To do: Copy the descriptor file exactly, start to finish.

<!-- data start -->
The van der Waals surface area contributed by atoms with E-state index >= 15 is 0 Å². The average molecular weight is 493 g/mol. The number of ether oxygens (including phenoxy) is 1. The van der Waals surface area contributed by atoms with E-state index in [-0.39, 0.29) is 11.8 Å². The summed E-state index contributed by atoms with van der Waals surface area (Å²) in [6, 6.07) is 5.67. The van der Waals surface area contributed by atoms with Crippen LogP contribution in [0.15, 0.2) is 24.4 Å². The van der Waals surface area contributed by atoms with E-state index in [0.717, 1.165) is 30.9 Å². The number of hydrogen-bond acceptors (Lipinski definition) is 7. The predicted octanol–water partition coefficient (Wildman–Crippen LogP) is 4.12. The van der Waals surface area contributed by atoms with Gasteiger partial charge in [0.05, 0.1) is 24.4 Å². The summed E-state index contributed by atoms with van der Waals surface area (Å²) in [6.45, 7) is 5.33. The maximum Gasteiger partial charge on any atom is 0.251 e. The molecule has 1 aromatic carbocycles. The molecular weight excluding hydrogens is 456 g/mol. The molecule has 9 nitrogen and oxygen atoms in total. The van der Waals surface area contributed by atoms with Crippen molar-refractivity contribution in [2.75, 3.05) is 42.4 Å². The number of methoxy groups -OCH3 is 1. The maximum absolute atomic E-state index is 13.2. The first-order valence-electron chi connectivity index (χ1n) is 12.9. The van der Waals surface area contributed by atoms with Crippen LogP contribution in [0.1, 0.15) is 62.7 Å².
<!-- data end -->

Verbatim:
The van der Waals surface area contributed by atoms with E-state index >= 15 is 0 Å². The average molecular weight is 493 g/mol. The number of ether oxygens (including phenoxy) is 1. The van der Waals surface area contributed by atoms with E-state index in [-0.39, 0.29) is 11.8 Å². The summed E-state index contributed by atoms with van der Waals surface area (Å²) in [6, 6.07) is 5.67. The van der Waals surface area contributed by atoms with Crippen LogP contribution in [0.15, 0.2) is 24.4 Å². The van der Waals surface area contributed by atoms with E-state index in [0.717, 1.165) is 30.9 Å². The number of hydrogen-bond acceptors (Lipinski definition) is 7. The predicted octanol–water partition coefficient (Wildman–Crippen LogP) is 4.12. The van der Waals surface area contributed by atoms with Gasteiger partial charge in [0.05, 0.1) is 24.4 Å². The summed E-state index contributed by atoms with van der Waals surface area (Å²) in [6.45, 7) is 5.33. The maximum Gasteiger partial charge on any atom is 0.251 e. The molecule has 1 aromatic carbocycles. The molecular weight excluding hydrogens is 456 g/mol. The molecule has 9 nitrogen and oxygen atoms in total. The van der Waals surface area contributed by atoms with Crippen molar-refractivity contribution in [2.75, 3.05) is 42.4 Å². The number of methoxy groups -OCH3 is 1. The maximum absolute atomic E-state index is 13.2. The first-order valence-electron chi connectivity index (χ1n) is 12.9. The van der Waals surface area contributed by atoms with Crippen LogP contribution in [0.1, 0.15) is 62.7 Å².